Afloat in Salford Quays, between The Lowry and MediaCityUK
A bird's eye view from above the Princess Katherine in North Bay, between MediaCityUK and The Lowry at Salford Quays. I've wanted to shoot a panorama from here for a couple of years, as I've captured panos from many of the tall buildings nearby and wondered what it would look like from the water, surrounded by the iconic buildings all around. This viewpoint takes in two cities – Salford and Manchester – and one of the biggest development zones in the north of England in recent decades.
Amongst other sights, this view takes in the new BBC buildings, the MediaCity studios, the University of Salford's MCUK, ITV's offices (and across the Manchester Ship Canal, the new Coronation Street set), The Lowry and the Imperial War Museum in the North. Just beyond lies Trafford Park, and just out of sight, Manchester United's famous football stadium at Old Trafford.
This was a bit of a challenge to photograph – a side wind meant the boat was drifting and rotating considerably even in the time it took to shoot this – but I still think it provides a cool view of one of the most dynamic parts of Salford and Manchester.
The view towards a half-built MediaCityUK from The Lowry in Salford in spring 2010. When I photograph...
Last time I stood here and captured this view, the MediaCityUK site was half-built, there was no sign...
Stood on the bank of facing the old Number 9 Dock at Salford Quays, from here you can see the new BBC...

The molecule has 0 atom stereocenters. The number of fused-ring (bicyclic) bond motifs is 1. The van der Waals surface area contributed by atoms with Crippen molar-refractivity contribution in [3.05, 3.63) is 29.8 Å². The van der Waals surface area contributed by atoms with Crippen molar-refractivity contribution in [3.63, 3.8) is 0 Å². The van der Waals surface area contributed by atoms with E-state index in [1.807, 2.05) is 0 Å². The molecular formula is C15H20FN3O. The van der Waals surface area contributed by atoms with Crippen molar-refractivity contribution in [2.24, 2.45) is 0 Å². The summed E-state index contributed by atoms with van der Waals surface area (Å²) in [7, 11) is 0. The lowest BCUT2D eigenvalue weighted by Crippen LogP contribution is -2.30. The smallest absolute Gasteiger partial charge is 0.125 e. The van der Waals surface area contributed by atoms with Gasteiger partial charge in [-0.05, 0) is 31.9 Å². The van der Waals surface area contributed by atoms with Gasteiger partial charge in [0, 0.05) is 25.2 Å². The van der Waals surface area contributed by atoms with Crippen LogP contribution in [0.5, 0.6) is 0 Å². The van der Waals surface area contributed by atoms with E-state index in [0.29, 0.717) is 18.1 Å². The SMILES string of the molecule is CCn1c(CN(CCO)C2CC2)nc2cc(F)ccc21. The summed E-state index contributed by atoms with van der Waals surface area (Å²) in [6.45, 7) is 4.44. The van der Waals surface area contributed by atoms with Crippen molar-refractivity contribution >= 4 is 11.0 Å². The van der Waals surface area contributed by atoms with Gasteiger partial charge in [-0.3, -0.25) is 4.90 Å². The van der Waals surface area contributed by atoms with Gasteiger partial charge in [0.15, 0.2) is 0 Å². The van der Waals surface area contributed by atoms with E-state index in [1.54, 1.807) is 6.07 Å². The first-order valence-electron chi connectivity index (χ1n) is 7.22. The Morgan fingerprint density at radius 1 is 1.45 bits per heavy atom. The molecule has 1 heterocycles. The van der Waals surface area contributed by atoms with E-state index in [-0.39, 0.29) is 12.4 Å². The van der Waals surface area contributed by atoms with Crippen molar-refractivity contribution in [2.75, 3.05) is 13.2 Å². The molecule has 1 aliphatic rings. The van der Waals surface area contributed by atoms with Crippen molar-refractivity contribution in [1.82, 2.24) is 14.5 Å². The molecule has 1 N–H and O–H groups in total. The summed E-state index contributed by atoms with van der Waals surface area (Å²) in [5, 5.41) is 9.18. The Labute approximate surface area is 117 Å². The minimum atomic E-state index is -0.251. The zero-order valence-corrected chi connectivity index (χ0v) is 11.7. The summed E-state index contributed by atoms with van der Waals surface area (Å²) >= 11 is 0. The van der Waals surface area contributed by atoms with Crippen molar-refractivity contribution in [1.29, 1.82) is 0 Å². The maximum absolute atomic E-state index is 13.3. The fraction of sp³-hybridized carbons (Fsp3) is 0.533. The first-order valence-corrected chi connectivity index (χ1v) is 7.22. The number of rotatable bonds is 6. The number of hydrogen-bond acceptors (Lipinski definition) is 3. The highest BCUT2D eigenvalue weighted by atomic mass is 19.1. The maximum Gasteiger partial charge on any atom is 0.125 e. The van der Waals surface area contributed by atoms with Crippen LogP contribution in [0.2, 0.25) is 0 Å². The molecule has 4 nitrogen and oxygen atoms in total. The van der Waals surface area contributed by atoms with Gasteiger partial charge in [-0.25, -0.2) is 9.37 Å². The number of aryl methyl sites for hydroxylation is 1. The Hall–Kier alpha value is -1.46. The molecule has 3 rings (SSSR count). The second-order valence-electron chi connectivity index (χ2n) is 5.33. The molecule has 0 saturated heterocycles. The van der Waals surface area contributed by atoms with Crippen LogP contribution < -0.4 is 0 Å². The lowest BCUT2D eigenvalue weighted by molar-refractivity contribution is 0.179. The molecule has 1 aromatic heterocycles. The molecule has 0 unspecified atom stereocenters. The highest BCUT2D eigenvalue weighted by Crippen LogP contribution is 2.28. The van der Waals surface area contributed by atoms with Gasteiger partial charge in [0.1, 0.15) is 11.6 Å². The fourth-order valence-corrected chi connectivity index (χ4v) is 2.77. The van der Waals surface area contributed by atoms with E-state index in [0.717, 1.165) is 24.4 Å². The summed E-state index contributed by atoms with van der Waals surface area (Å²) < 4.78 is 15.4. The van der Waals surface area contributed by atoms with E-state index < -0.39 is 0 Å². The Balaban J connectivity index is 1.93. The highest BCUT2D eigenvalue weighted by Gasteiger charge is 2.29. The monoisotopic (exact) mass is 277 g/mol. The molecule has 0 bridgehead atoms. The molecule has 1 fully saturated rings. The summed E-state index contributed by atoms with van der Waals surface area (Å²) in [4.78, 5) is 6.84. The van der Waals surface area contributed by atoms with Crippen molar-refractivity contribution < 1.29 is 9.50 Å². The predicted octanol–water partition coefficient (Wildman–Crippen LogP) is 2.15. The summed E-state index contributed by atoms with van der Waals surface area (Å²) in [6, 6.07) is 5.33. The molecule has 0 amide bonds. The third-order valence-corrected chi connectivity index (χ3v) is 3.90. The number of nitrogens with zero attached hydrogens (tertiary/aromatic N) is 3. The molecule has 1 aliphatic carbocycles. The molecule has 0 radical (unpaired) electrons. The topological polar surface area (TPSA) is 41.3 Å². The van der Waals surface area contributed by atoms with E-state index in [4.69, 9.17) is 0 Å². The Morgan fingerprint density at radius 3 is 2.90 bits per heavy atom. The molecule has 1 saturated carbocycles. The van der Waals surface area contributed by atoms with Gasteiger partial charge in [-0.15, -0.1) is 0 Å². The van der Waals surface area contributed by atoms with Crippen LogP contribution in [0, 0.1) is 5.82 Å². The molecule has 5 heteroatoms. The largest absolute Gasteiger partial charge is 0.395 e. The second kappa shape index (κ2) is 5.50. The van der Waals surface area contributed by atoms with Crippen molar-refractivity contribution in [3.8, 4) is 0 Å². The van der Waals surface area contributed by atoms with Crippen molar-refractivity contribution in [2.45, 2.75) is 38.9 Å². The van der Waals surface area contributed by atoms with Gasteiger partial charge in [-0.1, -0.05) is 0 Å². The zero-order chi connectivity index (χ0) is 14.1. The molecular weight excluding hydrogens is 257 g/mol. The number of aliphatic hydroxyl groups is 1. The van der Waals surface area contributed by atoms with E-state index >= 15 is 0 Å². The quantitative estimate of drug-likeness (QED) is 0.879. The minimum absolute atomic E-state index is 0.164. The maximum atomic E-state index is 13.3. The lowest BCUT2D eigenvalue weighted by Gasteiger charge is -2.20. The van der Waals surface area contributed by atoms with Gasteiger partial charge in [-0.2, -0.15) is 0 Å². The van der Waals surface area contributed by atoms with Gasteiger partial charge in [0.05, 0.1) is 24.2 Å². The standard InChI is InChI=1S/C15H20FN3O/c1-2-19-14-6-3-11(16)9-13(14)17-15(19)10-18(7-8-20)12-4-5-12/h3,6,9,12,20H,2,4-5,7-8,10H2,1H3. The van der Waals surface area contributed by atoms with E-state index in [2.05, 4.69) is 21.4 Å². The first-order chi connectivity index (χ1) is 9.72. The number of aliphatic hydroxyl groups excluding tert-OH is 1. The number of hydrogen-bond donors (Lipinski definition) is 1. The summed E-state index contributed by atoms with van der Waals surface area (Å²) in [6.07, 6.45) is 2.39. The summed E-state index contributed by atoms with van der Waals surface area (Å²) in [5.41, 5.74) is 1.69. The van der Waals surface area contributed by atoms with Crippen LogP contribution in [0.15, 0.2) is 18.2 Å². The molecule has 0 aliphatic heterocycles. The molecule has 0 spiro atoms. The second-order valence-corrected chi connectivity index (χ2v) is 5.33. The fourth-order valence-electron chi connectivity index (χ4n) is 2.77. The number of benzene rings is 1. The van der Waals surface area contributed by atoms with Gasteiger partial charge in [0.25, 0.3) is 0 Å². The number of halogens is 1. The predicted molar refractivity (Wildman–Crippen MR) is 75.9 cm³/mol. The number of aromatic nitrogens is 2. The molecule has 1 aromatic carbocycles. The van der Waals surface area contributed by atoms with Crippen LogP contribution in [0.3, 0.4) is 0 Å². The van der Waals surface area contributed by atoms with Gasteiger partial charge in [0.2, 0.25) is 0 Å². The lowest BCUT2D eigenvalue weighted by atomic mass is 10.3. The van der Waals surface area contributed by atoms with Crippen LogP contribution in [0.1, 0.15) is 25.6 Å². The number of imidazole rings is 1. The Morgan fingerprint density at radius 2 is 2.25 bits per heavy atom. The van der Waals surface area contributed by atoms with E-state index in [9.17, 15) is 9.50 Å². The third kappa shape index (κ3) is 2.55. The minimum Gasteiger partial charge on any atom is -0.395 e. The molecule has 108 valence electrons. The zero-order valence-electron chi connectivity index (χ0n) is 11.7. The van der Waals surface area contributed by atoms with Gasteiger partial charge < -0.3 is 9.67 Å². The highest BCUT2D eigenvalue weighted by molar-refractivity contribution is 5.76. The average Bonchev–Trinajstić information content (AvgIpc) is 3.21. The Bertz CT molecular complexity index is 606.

Imperial War Museum North, Media City, Salford Quays
I've always wanted to shoot inside a full anechoic chamber. I've not quite fulfilled that ambition ye...
Salford Quays is situated on the site of the old Manchester Ship Canal docks in Salford, Greater Manc...
Shot 24 storeys up, on top of an almost-finished apartment block at the prime development site of Med...
Tank on display outside Imperial War Museum North 2013-10-14
Europe is generally agreed to be the birthplace of western culture, including such legendary innovations as the democratic nation-state, football and tomato sauce.
The word Europe comes from the Greek goddess Europa, who was kidnapped by Zeus and plunked down on the island of Crete. Europa gradually changed from referring to mainland Greece until it extended finally to include Norway and Russia.
Don't be confused that Europe is called a continent without looking like an island, the way the other continents do. It's okay. The Ural mountains have steadily been there to divide Europe from Asia for the last 250 million years. Russia technically inhabits "Eurasia".
Europe is presently uniting into one political and economic zone with a common currency called the Euro. The European Union originated in 1993 and is now composed of 27 member states. Its headquarters is in Brussels, Belgium.
Do not confuse the EU with the Council of Europe, which has 47 member states and dates to 1949. These two bodies share the same flag, national anthem, and mission of integrating Europe. The headquarters of the Council are located in Strasbourg, France, and it is most famous for its European Court of Human Rights.
In spite of these two bodies, there is still no single Constitution or set of laws applying to all the countries of Europe. Debate rages over the role of the EU in regards to national sovereignty. As of January 2009, the Lisbon Treaty is the closest thing to a European Constitution, yet it has not been approved by all the EU states.
Text by Steve Smith.